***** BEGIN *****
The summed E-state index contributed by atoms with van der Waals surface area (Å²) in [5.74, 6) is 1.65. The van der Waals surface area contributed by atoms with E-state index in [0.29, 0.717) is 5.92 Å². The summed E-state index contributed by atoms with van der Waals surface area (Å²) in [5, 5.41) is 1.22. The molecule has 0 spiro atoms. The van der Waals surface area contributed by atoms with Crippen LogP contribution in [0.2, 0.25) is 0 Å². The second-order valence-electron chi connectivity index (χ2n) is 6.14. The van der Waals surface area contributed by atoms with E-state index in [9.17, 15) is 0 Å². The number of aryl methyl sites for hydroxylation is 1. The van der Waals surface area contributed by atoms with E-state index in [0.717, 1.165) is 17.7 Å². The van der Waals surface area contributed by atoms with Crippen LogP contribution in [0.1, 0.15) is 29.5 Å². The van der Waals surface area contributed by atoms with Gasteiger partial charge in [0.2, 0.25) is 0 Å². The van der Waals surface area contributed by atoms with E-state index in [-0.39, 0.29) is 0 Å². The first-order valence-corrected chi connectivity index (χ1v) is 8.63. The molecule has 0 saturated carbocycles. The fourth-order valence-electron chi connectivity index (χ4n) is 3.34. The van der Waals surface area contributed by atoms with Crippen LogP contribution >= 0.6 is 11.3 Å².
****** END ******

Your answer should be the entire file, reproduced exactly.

The summed E-state index contributed by atoms with van der Waals surface area (Å²) in [5.74, 6) is 1.65. The van der Waals surface area contributed by atoms with E-state index in [0.29, 0.717) is 5.92 Å². The summed E-state index contributed by atoms with van der Waals surface area (Å²) in [5, 5.41) is 1.22. The molecule has 0 spiro atoms. The van der Waals surface area contributed by atoms with Crippen LogP contribution in [0.2, 0.25) is 0 Å². The second-order valence-electron chi connectivity index (χ2n) is 6.14. The van der Waals surface area contributed by atoms with E-state index in [9.17, 15) is 0 Å². The number of aryl methyl sites for hydroxylation is 1. The van der Waals surface area contributed by atoms with E-state index in [0.717, 1.165) is 17.7 Å². The van der Waals surface area contributed by atoms with Crippen LogP contribution in [0.1, 0.15) is 29.5 Å². The van der Waals surface area contributed by atoms with Gasteiger partial charge in [0.2, 0.25) is 0 Å². The van der Waals surface area contributed by atoms with E-state index in [-0.39, 0.29) is 0 Å². The first-order valence-corrected chi connectivity index (χ1v) is 8.63. The molecule has 0 saturated carbocycles. The fourth-order valence-electron chi connectivity index (χ4n) is 3.34. The van der Waals surface area contributed by atoms with Crippen LogP contribution >= 0.6 is 11.3 Å².